INTRODUCTION

Beyond the direct dramatic human consequences, the COVID-19 crisis will have a long-term, strong adverse impact on Africa as it severally hits its economies. The more recent evaluations[1] (IMF, 2020) estimate for 2020 a contraction of the GDP for the main economies of the continent, compared to 2019 (Algeria -5.5 percentage points, Morocco -7.0, Nigeria -4.3, South Africa -8.0). Indeed, given the oil and commodities shocks[2], decreases in labor productivity and total factor productivity, and increased costs of international trade that will particularly hurt smaller economies, Africa is particularly exposed.  Moreover, the virus will impact sustained development goals (SDGs) and poverty alleviation while African exports should decrease by -13,5% (-23,5% for agro-food and -15% for industry) with the current trend (IFPRI, 2020).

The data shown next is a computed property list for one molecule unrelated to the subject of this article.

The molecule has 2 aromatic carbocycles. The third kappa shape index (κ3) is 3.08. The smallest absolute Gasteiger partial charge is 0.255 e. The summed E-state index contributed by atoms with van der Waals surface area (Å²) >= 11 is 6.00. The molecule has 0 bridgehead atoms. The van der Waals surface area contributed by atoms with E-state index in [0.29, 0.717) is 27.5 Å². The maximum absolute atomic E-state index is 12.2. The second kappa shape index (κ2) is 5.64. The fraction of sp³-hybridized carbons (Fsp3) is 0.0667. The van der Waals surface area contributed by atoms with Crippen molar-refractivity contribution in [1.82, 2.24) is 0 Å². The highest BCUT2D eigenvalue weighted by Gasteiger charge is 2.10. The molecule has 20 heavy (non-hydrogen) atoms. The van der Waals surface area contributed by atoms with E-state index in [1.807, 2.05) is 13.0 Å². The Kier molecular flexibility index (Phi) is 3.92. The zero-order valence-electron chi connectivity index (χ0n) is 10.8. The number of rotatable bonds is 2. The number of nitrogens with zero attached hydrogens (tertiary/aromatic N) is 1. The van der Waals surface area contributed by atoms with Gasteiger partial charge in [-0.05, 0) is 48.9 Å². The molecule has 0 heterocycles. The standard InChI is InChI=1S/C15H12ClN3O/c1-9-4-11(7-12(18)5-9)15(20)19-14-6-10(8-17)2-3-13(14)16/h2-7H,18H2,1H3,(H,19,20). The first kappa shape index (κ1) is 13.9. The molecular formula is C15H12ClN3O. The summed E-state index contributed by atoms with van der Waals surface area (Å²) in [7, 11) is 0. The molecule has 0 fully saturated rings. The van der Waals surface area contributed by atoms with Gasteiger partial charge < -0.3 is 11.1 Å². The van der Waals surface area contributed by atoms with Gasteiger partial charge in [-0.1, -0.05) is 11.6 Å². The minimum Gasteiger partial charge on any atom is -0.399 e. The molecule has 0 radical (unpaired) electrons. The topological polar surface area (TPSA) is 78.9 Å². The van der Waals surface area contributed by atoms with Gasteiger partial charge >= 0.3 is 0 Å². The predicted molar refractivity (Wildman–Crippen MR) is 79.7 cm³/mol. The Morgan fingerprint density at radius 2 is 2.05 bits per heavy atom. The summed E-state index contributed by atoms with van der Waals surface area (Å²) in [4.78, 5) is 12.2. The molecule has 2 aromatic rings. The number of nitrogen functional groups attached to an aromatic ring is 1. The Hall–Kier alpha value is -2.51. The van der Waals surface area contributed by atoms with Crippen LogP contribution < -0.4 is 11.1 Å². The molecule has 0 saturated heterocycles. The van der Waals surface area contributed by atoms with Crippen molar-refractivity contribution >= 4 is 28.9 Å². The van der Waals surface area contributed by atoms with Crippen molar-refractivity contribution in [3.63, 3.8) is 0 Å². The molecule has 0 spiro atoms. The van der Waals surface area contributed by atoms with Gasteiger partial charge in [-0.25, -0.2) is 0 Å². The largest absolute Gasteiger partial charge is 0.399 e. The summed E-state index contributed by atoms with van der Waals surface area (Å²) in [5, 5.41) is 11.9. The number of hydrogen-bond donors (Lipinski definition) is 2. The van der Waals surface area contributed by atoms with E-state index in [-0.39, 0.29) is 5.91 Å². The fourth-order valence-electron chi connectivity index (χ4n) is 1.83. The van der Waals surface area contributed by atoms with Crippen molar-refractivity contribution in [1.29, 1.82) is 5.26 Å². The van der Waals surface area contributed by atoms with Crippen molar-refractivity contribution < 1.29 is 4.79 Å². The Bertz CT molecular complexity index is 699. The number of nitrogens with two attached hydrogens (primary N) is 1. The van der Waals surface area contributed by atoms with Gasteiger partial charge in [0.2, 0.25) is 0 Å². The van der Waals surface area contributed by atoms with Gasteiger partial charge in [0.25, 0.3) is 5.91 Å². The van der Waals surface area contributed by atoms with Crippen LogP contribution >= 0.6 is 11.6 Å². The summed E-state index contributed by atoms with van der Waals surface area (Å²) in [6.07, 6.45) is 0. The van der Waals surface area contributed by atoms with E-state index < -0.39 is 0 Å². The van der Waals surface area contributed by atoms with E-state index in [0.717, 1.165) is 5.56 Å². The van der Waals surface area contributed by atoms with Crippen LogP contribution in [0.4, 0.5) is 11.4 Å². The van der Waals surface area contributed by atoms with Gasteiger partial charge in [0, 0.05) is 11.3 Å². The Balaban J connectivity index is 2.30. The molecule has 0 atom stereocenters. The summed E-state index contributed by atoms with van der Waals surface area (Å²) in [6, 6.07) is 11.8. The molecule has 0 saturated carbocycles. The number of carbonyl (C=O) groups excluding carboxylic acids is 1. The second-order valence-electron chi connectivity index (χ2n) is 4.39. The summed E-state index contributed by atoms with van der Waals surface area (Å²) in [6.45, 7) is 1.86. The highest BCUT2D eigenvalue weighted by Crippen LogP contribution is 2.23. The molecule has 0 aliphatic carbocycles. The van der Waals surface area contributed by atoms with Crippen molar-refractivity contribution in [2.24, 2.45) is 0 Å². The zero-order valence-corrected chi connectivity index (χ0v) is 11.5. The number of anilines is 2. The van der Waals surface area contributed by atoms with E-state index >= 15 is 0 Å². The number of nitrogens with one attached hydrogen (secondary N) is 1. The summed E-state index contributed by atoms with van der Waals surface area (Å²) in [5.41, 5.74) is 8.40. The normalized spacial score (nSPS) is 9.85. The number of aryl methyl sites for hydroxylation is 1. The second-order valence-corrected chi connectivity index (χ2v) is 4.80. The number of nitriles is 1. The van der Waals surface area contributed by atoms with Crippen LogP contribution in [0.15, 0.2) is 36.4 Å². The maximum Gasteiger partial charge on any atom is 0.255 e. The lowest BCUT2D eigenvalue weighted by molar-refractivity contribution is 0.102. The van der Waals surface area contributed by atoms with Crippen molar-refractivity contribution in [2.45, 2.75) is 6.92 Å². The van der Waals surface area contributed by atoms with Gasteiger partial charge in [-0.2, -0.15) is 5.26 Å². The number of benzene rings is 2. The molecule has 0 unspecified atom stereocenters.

Pro-active, large-scale and integrated measures across all policy areas are necessary to make strong and sustained impacts. Several immediate responses are then required, notably with immediate health response through procurement of surveillance and logistical supplies and involve all stakeholders. Socio-economic impacts should be mitigated through fiscal stimulus and accommodative monetary policies (ECA 2020) coupled with liquidity management in the financial sector.

Given the importance of the informal sector in Africa and the insufficient social protection into the formal one, a particular effort is urgently needed to increase funding for social protection (ILO 2020), through existing schemes and/or ad-hoc payments for workers, including informal, seasonal and migrant workers, and the self-employed.

In addition to these measures, it is crucial to support and involve the economic operators and particularly the private sector in the response to the crisis. Covid-19 is at the same time a supply shock and a demand shock, and both aspects will impact international trade in goods and services (Baldwin and Tomiura, 2020; WTO, 2020).